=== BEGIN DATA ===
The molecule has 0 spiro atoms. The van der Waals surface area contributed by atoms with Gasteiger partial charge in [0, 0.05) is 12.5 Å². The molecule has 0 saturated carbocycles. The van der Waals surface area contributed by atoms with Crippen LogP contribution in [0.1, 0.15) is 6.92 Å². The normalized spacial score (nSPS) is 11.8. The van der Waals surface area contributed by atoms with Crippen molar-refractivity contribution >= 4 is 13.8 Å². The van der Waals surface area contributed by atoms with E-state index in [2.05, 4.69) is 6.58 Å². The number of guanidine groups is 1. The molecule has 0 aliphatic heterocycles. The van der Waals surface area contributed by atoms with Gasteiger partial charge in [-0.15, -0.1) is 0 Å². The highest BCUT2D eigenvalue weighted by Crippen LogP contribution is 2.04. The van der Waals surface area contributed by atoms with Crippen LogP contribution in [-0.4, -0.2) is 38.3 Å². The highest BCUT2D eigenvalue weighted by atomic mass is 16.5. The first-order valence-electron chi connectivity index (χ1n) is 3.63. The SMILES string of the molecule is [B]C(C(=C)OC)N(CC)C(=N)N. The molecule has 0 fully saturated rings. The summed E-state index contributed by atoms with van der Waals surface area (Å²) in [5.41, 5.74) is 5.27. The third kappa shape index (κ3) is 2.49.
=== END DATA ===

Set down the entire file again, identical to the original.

The molecule has 0 spiro atoms. The van der Waals surface area contributed by atoms with Gasteiger partial charge in [0, 0.05) is 12.5 Å². The molecule has 0 saturated carbocycles. The van der Waals surface area contributed by atoms with Crippen LogP contribution in [0.1, 0.15) is 6.92 Å². The normalized spacial score (nSPS) is 11.8. The van der Waals surface area contributed by atoms with Crippen molar-refractivity contribution >= 4 is 13.8 Å². The van der Waals surface area contributed by atoms with E-state index in [2.05, 4.69) is 6.58 Å². The number of guanidine groups is 1. The molecule has 0 aliphatic heterocycles. The van der Waals surface area contributed by atoms with Gasteiger partial charge in [-0.15, -0.1) is 0 Å². The highest BCUT2D eigenvalue weighted by Crippen LogP contribution is 2.04. The van der Waals surface area contributed by atoms with Crippen LogP contribution in [-0.4, -0.2) is 38.3 Å². The highest BCUT2D eigenvalue weighted by atomic mass is 16.5. The first-order valence-electron chi connectivity index (χ1n) is 3.63. The SMILES string of the molecule is [B]C(C(=C)OC)N(CC)C(=N)N. The molecule has 0 fully saturated rings. The summed E-state index contributed by atoms with van der Waals surface area (Å²) in [5.41, 5.74) is 5.27. The third kappa shape index (κ3) is 2.49.